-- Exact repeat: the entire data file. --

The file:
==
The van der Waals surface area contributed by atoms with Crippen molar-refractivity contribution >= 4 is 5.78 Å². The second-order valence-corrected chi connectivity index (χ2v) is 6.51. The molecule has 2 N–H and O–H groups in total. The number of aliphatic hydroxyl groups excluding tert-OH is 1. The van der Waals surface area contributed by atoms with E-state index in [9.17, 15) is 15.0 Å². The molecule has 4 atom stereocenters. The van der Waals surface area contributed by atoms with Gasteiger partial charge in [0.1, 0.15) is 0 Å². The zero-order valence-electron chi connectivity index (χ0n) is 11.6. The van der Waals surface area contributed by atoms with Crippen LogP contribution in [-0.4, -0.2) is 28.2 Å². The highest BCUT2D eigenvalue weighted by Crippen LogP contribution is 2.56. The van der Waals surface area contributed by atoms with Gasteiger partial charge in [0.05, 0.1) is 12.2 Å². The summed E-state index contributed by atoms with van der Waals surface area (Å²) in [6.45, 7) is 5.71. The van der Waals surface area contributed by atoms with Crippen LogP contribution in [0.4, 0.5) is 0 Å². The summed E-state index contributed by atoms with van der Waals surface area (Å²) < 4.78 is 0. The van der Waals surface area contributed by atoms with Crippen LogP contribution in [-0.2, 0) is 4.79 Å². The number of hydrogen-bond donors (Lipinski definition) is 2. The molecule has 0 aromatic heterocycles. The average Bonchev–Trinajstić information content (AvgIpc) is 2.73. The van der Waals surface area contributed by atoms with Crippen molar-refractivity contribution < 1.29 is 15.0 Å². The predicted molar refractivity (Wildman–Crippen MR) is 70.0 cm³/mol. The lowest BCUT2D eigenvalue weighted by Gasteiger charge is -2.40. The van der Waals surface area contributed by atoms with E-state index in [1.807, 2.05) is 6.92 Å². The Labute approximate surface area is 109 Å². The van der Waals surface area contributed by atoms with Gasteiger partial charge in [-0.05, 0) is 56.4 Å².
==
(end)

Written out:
The van der Waals surface area contributed by atoms with Crippen molar-refractivity contribution >= 4 is 5.78 Å². The second-order valence-corrected chi connectivity index (χ2v) is 6.51. The molecule has 2 N–H and O–H groups in total. The number of aliphatic hydroxyl groups excluding tert-OH is 1. The van der Waals surface area contributed by atoms with E-state index in [9.17, 15) is 15.0 Å². The molecule has 4 atom stereocenters. The van der Waals surface area contributed by atoms with Gasteiger partial charge in [0.1, 0.15) is 0 Å². The zero-order valence-electron chi connectivity index (χ0n) is 11.6. The van der Waals surface area contributed by atoms with Crippen LogP contribution in [-0.4, -0.2) is 28.2 Å². The highest BCUT2D eigenvalue weighted by Crippen LogP contribution is 2.56. The van der Waals surface area contributed by atoms with Gasteiger partial charge in [0.05, 0.1) is 12.2 Å². The summed E-state index contributed by atoms with van der Waals surface area (Å²) in [6.45, 7) is 5.71. The van der Waals surface area contributed by atoms with Crippen LogP contribution in [0.4, 0.5) is 0 Å². The summed E-state index contributed by atoms with van der Waals surface area (Å²) < 4.78 is 0. The van der Waals surface area contributed by atoms with Crippen LogP contribution in [-0.2, 0) is 4.79 Å². The number of hydrogen-bond donors (Lipinski definition) is 2. The molecule has 0 aromatic heterocycles. The average Bonchev–Trinajstić information content (AvgIpc) is 2.73. The van der Waals surface area contributed by atoms with Crippen molar-refractivity contribution < 1.29 is 15.0 Å². The predicted molar refractivity (Wildman–Crippen MR) is 70.0 cm³/mol. The lowest BCUT2D eigenvalue weighted by Gasteiger charge is -2.40. The van der Waals surface area contributed by atoms with E-state index in [1.807, 2.05) is 6.92 Å². The Labute approximate surface area is 109 Å². The van der Waals surface area contributed by atoms with Gasteiger partial charge in [-0.05, 0) is 56.4 Å².